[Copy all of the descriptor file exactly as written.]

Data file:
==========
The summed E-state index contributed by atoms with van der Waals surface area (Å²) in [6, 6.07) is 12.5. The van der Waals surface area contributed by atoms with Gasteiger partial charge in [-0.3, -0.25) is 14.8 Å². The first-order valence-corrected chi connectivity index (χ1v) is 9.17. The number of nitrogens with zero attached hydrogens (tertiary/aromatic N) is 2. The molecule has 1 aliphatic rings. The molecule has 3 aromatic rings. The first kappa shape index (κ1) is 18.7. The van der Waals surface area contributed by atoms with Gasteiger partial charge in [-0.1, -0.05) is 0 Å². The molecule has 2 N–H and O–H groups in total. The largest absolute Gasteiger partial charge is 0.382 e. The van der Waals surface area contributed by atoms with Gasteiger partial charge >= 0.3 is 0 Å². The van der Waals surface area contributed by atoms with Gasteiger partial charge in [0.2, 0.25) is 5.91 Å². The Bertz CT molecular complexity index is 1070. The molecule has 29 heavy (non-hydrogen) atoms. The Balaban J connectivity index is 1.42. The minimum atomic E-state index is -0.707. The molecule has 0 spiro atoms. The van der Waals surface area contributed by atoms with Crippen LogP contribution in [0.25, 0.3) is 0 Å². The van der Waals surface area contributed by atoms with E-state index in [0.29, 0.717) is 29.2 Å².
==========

The summed E-state index contributed by atoms with van der Waals surface area (Å²) in [6, 6.07) is 12.5. The van der Waals surface area contributed by atoms with Gasteiger partial charge in [-0.3, -0.25) is 14.8 Å². The first-order valence-corrected chi connectivity index (χ1v) is 9.17. The number of nitrogens with zero attached hydrogens (tertiary/aromatic N) is 2. The molecule has 1 aliphatic rings. The molecule has 3 aromatic rings. The first kappa shape index (κ1) is 18.7. The van der Waals surface area contributed by atoms with Gasteiger partial charge in [-0.1, -0.05) is 0 Å². The molecule has 2 N–H and O–H groups in total. The largest absolute Gasteiger partial charge is 0.382 e. The van der Waals surface area contributed by atoms with Gasteiger partial charge >= 0.3 is 0 Å². The van der Waals surface area contributed by atoms with Gasteiger partial charge in [0.2, 0.25) is 5.91 Å². The Bertz CT molecular complexity index is 1070. The molecule has 29 heavy (non-hydrogen) atoms. The Balaban J connectivity index is 1.42. The minimum atomic E-state index is -0.707. The molecule has 0 spiro atoms. The van der Waals surface area contributed by atoms with Crippen LogP contribution in [0.25, 0.3) is 0 Å². The van der Waals surface area contributed by atoms with E-state index in [0.29, 0.717) is 29.2 Å².